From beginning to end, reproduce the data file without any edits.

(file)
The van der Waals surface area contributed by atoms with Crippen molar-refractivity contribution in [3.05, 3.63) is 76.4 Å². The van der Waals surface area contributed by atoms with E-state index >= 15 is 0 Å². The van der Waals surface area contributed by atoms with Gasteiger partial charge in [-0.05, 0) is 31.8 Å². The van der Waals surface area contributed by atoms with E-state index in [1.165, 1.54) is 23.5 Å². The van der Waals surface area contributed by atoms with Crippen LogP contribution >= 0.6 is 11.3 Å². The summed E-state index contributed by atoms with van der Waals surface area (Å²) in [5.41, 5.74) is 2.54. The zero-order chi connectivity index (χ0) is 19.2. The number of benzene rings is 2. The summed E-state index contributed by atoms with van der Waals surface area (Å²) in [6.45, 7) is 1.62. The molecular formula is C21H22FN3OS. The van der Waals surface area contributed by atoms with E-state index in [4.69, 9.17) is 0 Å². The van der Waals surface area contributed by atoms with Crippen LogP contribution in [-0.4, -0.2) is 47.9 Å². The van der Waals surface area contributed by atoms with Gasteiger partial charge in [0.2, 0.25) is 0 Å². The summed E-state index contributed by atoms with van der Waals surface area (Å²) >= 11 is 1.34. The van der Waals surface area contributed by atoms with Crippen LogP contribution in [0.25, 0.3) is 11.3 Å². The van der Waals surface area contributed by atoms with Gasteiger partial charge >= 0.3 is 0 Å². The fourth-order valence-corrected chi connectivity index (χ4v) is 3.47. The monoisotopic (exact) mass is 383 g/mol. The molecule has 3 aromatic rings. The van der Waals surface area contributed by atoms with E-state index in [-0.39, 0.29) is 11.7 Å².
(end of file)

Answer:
The van der Waals surface area contributed by atoms with Crippen molar-refractivity contribution in [3.05, 3.63) is 76.4 Å². The van der Waals surface area contributed by atoms with E-state index >= 15 is 0 Å². The van der Waals surface area contributed by atoms with Gasteiger partial charge in [-0.05, 0) is 31.8 Å². The van der Waals surface area contributed by atoms with E-state index in [1.165, 1.54) is 23.5 Å². The van der Waals surface area contributed by atoms with Crippen LogP contribution >= 0.6 is 11.3 Å². The summed E-state index contributed by atoms with van der Waals surface area (Å²) in [5.41, 5.74) is 2.54. The zero-order chi connectivity index (χ0) is 19.2. The number of benzene rings is 2. The summed E-state index contributed by atoms with van der Waals surface area (Å²) in [6.45, 7) is 1.62. The molecular formula is C21H22FN3OS. The van der Waals surface area contributed by atoms with E-state index in [4.69, 9.17) is 0 Å². The van der Waals surface area contributed by atoms with Crippen LogP contribution in [-0.4, -0.2) is 47.9 Å². The van der Waals surface area contributed by atoms with Gasteiger partial charge in [0.2, 0.25) is 0 Å². The summed E-state index contributed by atoms with van der Waals surface area (Å²) >= 11 is 1.34. The van der Waals surface area contributed by atoms with Crippen LogP contribution in [0.25, 0.3) is 11.3 Å². The van der Waals surface area contributed by atoms with Gasteiger partial charge >= 0.3 is 0 Å². The fourth-order valence-corrected chi connectivity index (χ4v) is 3.47. The monoisotopic (exact) mass is 383 g/mol. The molecule has 3 aromatic rings. The van der Waals surface area contributed by atoms with E-state index in [-0.39, 0.29) is 11.7 Å².